- Moooten Studio
Lead designer Jeff Weng, alongside Taiwan-based studio 2BOOKS DESIGN, have created this apartment-style condominium located in an old residential community in Taipei City. The 40-year-old property features a fresh interior that relies mainly on the front of the apartment for daylighting surface. However, the former owner extended the balcony towards the outside, which greatly reduced the daylighting surface available. In order to ensure there would be a sufficient amount of natural light in the house, the architect’s first step was to restore the balcony to its original state, so that light could enter the house without any obstruction.
With an objective to transform the interior of the apartment into a studio and dwelling space, 2BOOKS DESIGN changed the living room with its original layout into a studio. With this approach, the owner would be able to enjoy natural light while working during the day time. For the interior partitions, glass was the material of choice, which were installed between the main bathroom and the studio, the guest bathroom and the dining room, the dining room and the bedroom, and the bedroom and the main bathroom. All with the purpose of allowing more natural light to penetrate into each space, making them brighter.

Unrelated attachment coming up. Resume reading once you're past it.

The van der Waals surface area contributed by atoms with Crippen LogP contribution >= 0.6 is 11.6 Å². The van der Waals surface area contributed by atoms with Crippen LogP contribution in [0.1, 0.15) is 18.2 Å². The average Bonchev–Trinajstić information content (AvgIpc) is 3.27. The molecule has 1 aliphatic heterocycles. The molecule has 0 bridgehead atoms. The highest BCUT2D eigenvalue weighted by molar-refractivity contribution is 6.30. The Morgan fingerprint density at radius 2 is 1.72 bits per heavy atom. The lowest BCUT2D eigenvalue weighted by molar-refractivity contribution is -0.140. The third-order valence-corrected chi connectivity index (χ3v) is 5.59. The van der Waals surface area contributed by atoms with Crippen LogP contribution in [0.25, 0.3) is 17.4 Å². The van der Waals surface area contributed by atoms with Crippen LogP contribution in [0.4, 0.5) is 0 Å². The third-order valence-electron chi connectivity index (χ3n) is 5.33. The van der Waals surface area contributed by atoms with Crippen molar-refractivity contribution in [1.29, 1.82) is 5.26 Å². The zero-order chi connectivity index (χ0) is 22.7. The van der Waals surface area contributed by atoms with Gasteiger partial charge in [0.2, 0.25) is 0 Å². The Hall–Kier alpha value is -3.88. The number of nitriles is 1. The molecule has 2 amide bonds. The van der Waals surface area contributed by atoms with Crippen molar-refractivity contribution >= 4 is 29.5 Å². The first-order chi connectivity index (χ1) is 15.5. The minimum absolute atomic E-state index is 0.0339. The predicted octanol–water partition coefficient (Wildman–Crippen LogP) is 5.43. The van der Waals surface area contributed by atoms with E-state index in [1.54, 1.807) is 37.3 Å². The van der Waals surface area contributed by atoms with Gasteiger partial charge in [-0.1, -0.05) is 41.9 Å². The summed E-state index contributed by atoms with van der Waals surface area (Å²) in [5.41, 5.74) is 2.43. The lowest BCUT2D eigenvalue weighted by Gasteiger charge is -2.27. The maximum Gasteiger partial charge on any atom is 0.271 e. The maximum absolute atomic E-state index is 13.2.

We hoped to make a distinction between the public and private areas, that is the work and the dwelling area, through a narrow corridor, which would not only make a distinction to some extent, but also maintain the spatial coherence for more flexible use in the future.
The owner of the apartment is a filmmaker who handles post-production and needs to have precise judgement and acuity of colours. Therefore, with regard to the colour planning of the interior space, the architects employed many low-chroma colours to avoid interference during his work. The clean and simple interior painting was inspired by the nature of the homeowner’s work.
Dry plants that have been dyed white were hung above a long worktable in the centre of the 30 square-metre space. As the visual focus of the studio, the organic lines of the plants help to soften the surrounding square pattern.
This is a fine example of intentional living through simple, spacious, and understated design.
We also featured the work of 2BOOKS DESIGN in Minimalissimo Nº3